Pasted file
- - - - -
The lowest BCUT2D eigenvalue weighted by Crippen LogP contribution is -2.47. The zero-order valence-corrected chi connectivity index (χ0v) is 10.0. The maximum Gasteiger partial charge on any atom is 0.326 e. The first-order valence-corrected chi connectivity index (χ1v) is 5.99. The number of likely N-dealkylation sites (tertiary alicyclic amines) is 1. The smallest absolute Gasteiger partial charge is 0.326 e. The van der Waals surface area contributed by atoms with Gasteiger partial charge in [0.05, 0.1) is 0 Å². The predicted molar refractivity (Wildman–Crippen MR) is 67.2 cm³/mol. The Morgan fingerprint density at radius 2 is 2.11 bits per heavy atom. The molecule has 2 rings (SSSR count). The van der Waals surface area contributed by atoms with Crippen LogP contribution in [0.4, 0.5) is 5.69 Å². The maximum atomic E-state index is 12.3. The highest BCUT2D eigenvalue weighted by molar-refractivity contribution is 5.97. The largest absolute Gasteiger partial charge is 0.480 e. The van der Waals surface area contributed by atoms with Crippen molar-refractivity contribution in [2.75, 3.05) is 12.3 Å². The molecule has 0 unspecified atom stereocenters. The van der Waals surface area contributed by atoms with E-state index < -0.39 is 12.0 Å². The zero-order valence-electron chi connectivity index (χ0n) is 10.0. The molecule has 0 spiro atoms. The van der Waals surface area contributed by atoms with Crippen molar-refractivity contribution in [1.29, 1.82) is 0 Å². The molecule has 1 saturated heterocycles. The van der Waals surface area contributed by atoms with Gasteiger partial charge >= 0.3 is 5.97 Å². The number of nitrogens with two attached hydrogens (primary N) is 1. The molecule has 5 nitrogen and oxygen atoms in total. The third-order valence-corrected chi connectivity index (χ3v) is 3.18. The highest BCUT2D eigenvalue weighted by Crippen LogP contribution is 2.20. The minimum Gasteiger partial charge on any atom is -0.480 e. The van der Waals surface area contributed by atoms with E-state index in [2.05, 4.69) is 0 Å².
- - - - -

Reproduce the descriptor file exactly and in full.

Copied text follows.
The lowest BCUT2D eigenvalue weighted by Crippen LogP contribution is -2.47. The zero-order valence-corrected chi connectivity index (χ0v) is 10.0. The maximum Gasteiger partial charge on any atom is 0.326 e. The first-order valence-corrected chi connectivity index (χ1v) is 5.99. The number of likely N-dealkylation sites (tertiary alicyclic amines) is 1. The smallest absolute Gasteiger partial charge is 0.326 e. The van der Waals surface area contributed by atoms with Gasteiger partial charge in [0.05, 0.1) is 0 Å². The predicted molar refractivity (Wildman–Crippen MR) is 67.2 cm³/mol. The Morgan fingerprint density at radius 2 is 2.11 bits per heavy atom. The molecule has 2 rings (SSSR count). The van der Waals surface area contributed by atoms with Crippen LogP contribution in [0.4, 0.5) is 5.69 Å². The maximum atomic E-state index is 12.3. The highest BCUT2D eigenvalue weighted by molar-refractivity contribution is 5.97. The largest absolute Gasteiger partial charge is 0.480 e. The van der Waals surface area contributed by atoms with Crippen molar-refractivity contribution in [2.75, 3.05) is 12.3 Å². The molecule has 0 unspecified atom stereocenters. The van der Waals surface area contributed by atoms with E-state index < -0.39 is 12.0 Å². The zero-order valence-electron chi connectivity index (χ0n) is 10.0. The molecule has 0 spiro atoms. The van der Waals surface area contributed by atoms with Crippen molar-refractivity contribution in [1.29, 1.82) is 0 Å². The molecule has 1 saturated heterocycles. The van der Waals surface area contributed by atoms with Gasteiger partial charge >= 0.3 is 5.97 Å². The number of nitrogens with two attached hydrogens (primary N) is 1. The molecule has 5 nitrogen and oxygen atoms in total. The third-order valence-corrected chi connectivity index (χ3v) is 3.18. The highest BCUT2D eigenvalue weighted by Crippen LogP contribution is 2.20. The minimum Gasteiger partial charge on any atom is -0.480 e. The van der Waals surface area contributed by atoms with E-state index in [2.05, 4.69) is 0 Å².